Kim – thank you for sharing this moving story with us. You have realized so much since you “woke up” and I am proud for you. I, too, posted about my mother in a story I need to leave behind me. Like you, I can look back across my life and see so many decisions where to gain her approval, to hear the “good job” that never came. Reading your post helped me to feel less alone. Thank you.

  4. Ilana says

    I suppose it’s about time I write down my response and finally post it. I actually chose this story the first time I read the prompt, an hour after it was sent out. At the time I didn’t realize why I was stalling but looking back I am absolutely certain. I had made a commitment to say goodbye to this story. It didn’t seem like such a loss. There are other things that haunt me much more intensely. Clearly, I did not want to tell this story for the last time, though. Otherwise I would have posted much sooner. So here, goes.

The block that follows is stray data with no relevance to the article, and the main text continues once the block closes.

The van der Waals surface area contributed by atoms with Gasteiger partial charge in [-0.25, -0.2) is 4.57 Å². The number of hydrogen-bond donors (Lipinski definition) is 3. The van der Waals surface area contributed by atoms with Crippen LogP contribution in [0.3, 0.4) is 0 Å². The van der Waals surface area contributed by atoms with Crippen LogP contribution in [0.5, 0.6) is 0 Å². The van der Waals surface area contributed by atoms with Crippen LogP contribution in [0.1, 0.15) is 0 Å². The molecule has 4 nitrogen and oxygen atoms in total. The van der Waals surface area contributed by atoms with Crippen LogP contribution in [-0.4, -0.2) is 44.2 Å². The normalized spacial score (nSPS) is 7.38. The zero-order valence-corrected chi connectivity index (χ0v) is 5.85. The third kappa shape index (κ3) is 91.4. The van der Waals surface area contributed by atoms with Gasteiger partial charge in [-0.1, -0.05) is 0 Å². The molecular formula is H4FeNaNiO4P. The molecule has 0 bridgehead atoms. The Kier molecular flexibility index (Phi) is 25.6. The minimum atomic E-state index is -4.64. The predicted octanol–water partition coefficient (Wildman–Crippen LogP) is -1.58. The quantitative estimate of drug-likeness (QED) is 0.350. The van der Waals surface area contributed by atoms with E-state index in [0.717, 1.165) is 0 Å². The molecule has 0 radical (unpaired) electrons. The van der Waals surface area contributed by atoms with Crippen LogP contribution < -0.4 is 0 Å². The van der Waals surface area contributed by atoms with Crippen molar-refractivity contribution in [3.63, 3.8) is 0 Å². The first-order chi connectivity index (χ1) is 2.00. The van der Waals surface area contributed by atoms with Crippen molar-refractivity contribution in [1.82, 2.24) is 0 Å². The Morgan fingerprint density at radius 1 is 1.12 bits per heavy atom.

This is the last time I am going to tell this story. It is the story of the first time Ilana had her heart broken. Again, all names have been changed to protect the guilty. It started in the summer, 1992. I had my first and second job that summer. On Tuesday and Thursday mornings I taught swim classes to the sweet little 6 year olds, first getting into the water. The rest of the week I was scooping ice cream at a Baskin ‘N Robbins. I met him at Baskin ‘N Robbins. His name was (not) Doni. He was amazing; brilliant, sweet, shy and absolutely gorgeous. He was dark and muscular. I think that I had already fallen for him when I learned the awful truth. Not only was he not Jewish but he was Muslim. He had been born in Iran and moved here as a child. Please don’t take this as a jab at Muslims or Iranians. It’s just that I was not supposed to be interested in non-Jews at all, let alone Muslims. I couldn’t help myself, though. He paid attention to me. No one paid attention to me back then. I knew I was ugly, asexual and extremely unappealing so when this gorgeous, shy and brilliant man treated me like I was pretty I fell and fell hard.